What Makes a Good Security Policy?

What Makes a Good Security Policy? The characteristics of a good security policy are: 1. It must be implementable through system administration procedures, publishing of acceptable use guidelines or other appropriate methods. 2. It must be enforceable with security tools, where appropriate, and with sanctions, where actual prevention is not technically feasible.

What Makes a Good Security Policy?

The characteristics of a good security policy are:

1. It must be implementable through system administration procedures, publishing of
    acceptable use guidelines or other appropriate methods.

2. It must be enforceable with security tools, where appropriate, and with sanctions,
    where actual prevention is not technically feasible.

3. It must clearly define the areas of responsibility for the users, administrators, and
    management.


Basic Properties of Security (Basic Principles of Security):

Confidentiality: Let X be a set of entities and let I be some information. Then I has the property of confidentiality with respect to X if no member of X can obtain information about I. Confidentiality implies that information must not be disclosed to some set of entities. It may be disclosed to others. The membership of set X is often implicit – for example, when we speak of a document that is confidential. Some entity has access to the document. All entities not authorized to have such access make up the set X.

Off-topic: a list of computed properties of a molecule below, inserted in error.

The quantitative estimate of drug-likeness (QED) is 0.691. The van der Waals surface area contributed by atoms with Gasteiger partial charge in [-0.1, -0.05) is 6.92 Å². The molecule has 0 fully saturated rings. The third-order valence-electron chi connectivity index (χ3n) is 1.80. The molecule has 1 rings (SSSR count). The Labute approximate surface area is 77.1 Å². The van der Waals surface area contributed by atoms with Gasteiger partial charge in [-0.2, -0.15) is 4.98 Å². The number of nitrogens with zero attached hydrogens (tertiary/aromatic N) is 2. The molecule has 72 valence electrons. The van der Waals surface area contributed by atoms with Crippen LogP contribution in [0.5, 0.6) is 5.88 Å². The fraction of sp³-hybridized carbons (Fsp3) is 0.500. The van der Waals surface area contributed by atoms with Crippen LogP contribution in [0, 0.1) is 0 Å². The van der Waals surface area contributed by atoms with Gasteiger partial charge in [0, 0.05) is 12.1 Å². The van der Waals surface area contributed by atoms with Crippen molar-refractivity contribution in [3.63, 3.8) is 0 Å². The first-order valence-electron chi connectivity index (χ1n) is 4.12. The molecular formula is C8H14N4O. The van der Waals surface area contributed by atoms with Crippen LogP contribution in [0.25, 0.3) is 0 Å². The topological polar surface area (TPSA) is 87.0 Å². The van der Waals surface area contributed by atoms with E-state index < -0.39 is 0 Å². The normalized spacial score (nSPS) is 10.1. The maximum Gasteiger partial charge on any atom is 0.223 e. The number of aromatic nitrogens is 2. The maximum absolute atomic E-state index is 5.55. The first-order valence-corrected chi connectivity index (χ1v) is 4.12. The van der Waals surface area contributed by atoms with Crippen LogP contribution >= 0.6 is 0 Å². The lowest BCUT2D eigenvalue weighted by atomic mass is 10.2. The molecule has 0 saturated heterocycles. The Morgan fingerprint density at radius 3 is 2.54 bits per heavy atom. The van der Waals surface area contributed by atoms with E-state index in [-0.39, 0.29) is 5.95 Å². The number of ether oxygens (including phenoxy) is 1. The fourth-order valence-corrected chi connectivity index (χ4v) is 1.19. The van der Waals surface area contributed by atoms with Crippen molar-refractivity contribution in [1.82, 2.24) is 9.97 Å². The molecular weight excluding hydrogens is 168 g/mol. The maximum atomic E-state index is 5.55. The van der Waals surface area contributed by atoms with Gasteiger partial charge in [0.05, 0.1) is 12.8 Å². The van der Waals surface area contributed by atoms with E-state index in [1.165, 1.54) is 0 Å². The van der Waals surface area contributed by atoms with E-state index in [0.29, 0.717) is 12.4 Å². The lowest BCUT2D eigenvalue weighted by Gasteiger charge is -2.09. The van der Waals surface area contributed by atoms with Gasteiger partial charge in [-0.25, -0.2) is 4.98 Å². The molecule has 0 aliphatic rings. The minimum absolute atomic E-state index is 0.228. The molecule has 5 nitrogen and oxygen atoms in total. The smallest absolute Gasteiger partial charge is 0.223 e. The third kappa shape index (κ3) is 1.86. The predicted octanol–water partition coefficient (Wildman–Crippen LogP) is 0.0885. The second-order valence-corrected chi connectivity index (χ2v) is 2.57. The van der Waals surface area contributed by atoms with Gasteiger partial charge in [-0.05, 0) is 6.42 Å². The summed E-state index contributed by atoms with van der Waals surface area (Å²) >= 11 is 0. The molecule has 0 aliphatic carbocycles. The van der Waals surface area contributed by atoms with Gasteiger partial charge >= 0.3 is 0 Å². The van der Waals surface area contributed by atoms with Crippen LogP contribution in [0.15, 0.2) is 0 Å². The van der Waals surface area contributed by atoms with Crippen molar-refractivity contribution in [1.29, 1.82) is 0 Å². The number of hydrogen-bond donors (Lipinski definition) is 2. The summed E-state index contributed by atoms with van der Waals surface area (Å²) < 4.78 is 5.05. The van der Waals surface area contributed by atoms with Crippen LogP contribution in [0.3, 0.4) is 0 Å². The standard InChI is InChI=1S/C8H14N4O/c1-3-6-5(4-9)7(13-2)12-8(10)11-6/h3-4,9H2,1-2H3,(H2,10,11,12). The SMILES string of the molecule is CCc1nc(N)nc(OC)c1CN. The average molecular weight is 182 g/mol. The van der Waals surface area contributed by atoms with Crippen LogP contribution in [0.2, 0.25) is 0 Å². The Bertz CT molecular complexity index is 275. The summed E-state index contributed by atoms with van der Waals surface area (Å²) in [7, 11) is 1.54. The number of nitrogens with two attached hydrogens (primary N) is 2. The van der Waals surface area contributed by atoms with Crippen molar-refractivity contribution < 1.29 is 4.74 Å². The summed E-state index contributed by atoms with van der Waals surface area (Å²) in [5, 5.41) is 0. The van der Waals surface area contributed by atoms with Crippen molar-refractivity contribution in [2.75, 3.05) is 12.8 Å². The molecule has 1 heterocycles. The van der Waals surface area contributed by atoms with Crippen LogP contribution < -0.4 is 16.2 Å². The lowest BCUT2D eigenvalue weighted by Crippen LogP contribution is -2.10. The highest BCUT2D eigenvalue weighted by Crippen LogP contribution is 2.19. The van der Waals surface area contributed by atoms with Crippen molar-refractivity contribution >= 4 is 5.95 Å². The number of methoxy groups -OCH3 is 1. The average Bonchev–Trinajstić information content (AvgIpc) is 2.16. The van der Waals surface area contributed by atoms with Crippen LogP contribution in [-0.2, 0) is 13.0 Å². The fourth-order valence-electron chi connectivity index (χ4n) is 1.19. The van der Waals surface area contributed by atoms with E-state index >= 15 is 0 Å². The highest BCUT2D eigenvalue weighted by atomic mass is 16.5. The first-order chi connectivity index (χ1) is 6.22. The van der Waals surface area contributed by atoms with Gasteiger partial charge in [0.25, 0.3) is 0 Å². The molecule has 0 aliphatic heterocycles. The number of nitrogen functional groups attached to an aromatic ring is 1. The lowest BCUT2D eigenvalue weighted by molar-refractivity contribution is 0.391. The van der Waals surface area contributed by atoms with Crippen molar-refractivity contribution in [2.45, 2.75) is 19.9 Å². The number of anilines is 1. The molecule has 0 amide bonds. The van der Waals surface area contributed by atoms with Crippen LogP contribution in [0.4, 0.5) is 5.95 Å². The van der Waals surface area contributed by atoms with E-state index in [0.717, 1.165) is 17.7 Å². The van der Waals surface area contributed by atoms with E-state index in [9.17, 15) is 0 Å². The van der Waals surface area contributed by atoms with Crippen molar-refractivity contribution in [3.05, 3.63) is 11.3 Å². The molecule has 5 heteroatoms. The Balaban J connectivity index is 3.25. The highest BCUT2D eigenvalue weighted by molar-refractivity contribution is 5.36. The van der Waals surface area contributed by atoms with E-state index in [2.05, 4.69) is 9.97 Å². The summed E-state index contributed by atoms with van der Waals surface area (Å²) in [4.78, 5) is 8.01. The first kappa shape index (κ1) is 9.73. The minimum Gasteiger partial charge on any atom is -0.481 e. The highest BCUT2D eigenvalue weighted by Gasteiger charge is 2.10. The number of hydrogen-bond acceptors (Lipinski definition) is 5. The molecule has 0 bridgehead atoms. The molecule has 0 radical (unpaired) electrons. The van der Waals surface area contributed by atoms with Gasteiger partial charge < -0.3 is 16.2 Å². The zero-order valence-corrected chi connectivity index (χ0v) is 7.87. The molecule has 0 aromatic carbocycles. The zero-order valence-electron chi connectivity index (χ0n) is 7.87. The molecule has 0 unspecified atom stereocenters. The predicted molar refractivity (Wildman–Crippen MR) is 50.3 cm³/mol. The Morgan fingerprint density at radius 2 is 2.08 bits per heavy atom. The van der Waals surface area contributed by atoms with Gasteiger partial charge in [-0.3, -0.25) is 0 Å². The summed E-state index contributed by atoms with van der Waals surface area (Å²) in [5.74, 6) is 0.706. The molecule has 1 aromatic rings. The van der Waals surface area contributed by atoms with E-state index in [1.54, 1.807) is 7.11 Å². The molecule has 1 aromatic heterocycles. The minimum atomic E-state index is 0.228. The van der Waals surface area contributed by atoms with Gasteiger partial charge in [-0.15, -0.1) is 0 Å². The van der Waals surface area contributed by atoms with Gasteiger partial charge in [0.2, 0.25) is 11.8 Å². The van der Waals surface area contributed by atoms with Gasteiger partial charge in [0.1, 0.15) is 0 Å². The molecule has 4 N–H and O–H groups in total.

Integrity: Let X be a set of entities and let I be some information or a resource. Then I has the property of integrity with respect to X if all members of X trust I. In addition to trusting the information itself, the members of X also trust that the conveyance and storage of I do not change the information or its trustworthiness (this aspect is sometimes called data integrity). If I is information about the origin of something, or about an identity, the members of X trust that the information is correct and unchanged (this aspect
is sometimes called origin integrity or, more commonly, authentication). Also, I may be a resource rather than information. In that case, integrity means that the resource functions correctly (meeting its specifications). This aspect is called assurance. As with confidentiality, the membership of X is often implicit.

 Availability: Let X be a set of entities and let I be a resource. Then I has the property of availability with respect to X if all members of X can access I. The exact definition of "access" varies upon the needs of the members of X, the nature of the resource, and the use of the resource. If a book-selling server takes up to 1 hour to service a purchase request, that may meet the client's requirements for "availability." If a server of medical information takes up to 1 hour to service an anesthetic allergy information request, that will not meet an emergency room's requirements for "availability."

Policy can be expressed in:

- Natural language, which is usually imprecise but easy to understand;
- Mathematics, which is usually precise but hard to understand;

- Policy languages, which look like some form of programming language and try to    balance precision with ease of understanding.

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